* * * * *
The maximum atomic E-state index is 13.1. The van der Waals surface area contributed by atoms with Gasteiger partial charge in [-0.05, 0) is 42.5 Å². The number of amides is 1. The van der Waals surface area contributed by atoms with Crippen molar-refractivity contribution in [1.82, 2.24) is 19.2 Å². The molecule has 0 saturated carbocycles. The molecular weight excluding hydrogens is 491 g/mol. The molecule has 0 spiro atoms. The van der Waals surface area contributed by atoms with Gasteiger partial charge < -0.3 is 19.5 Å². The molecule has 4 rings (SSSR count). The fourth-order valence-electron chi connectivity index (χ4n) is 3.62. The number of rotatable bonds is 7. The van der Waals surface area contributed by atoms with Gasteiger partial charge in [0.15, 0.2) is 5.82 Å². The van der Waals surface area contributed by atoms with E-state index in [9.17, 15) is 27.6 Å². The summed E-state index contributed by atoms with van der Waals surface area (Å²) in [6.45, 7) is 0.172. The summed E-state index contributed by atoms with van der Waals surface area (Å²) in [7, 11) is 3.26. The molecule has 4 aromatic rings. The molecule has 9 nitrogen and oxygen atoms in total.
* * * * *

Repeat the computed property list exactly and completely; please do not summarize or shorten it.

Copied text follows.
The maximum atomic E-state index is 13.1. The van der Waals surface area contributed by atoms with Gasteiger partial charge in [-0.05, 0) is 42.5 Å². The number of amides is 1. The van der Waals surface area contributed by atoms with Crippen molar-refractivity contribution in [1.82, 2.24) is 19.2 Å². The molecule has 0 saturated carbocycles. The molecular weight excluding hydrogens is 491 g/mol. The molecule has 0 spiro atoms. The van der Waals surface area contributed by atoms with Gasteiger partial charge < -0.3 is 19.5 Å². The molecule has 4 rings (SSSR count). The fourth-order valence-electron chi connectivity index (χ4n) is 3.62. The number of rotatable bonds is 7. The van der Waals surface area contributed by atoms with Gasteiger partial charge in [0.15, 0.2) is 5.82 Å². The van der Waals surface area contributed by atoms with E-state index in [9.17, 15) is 27.6 Å². The summed E-state index contributed by atoms with van der Waals surface area (Å²) in [6.45, 7) is 0.172. The summed E-state index contributed by atoms with van der Waals surface area (Å²) in [7, 11) is 3.26. The molecule has 4 aromatic rings. The molecule has 9 nitrogen and oxygen atoms in total.